Gender blender: Chadsey delineates masculinity
"And the girls want to be with the girls," David Byrne sings in a Talking Heads song. Let's hope so because in the world of artist Geoffrey Chadsey, there's no place for them (unless you count a pinup in a dorm room).
Which is not to say the feminine isn't present in Chadsey's exhibition, "Jam, Outing, Retreat," currently on view at Second Street Gallery. Chadsey's watercolor pencil-on-mylar drawings delve into male identity politics, examining, often humorously, how men mark themselves and act out their relationships with each other, whether it's wearing sports jerseys or drinking in a hotel room. Occasionally, Chadsey contrasts "the guys" with an effeminate male–-longhaired and nude–-who is in some way marginalized.
For instance, in "Waiting for the Ball to Drop," an androgynous blonde wearing only briefs watches TV on a rumpled floral bedspread in the foreground, while behind him five fully clad young men booze it up. The situation is unclear, but the testosterone-charged homoeroticism is uncomfortable.
Creepier still is Chadsey's "Weekend Outing," in which a pudgy Garrison Keillor-esque man lounges in a striped shirt and jeans on green grass, looking blandly at the viewer. In front of him, a naked man –-clearly modeled on the female figure in Gauguin's "The Spirit of the Dead Watching"-lies on his stomach. Perhaps he's dead, perhaps just napping.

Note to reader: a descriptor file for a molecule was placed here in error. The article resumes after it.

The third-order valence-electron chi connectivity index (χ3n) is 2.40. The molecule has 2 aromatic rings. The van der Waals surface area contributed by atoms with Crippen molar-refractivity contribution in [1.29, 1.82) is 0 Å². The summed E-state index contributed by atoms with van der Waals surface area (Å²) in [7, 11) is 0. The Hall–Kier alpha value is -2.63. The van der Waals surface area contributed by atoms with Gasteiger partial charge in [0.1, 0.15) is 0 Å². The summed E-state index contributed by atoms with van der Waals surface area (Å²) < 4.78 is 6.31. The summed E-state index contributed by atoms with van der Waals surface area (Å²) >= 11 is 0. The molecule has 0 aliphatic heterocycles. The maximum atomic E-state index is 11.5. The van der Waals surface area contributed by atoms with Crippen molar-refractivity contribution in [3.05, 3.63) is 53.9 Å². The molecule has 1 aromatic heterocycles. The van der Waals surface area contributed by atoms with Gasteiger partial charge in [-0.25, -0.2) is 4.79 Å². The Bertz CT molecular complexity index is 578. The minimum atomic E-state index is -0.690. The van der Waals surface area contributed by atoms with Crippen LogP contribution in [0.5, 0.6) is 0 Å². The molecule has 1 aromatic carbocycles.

Throughout his work, Chadsey makes puns and creates double entendres with his titles and images. "Outing," for example, could mean either a pleasure trip or a public revelation of homosexuality. Chadsey co-opts recognizable faces (is that Donald Rumsfeld cavorting in the pool in "Retreat"?) and appropriates compositions from pop culture and art history to spur the viewer to repeatedly think, "Wait, I know this from somewhere..." In fact, Chadsey is such a trickster in crafting sexually charged scenarios overflowing with commentary on consumer culture, art history, and machismo, his wink-wink smarty smartness borders on being smug.
Fortunately, Chadsey's technical skills save him. With an unusual approach to palette–-his characters often have green skin –-he creates flesh using parallel curves and concentric circles, yielding figures that resemble human contour maps. In contrast, his settings incorporate smudging and a lush variety of marks. The drawing itself is so gorgeous that it's easy to get lost in it and forget the strangeness of the subject matter.
But then the viewer snaps back to Chadsey's voyeuristic reality, where the boys just want to be with the boys.
Geoffrey Chadsey's exhibition, "Jam, Outing, Retreat," is no view through May 29 at Second Street Gallery. 115 Second St. SE. 977-7284.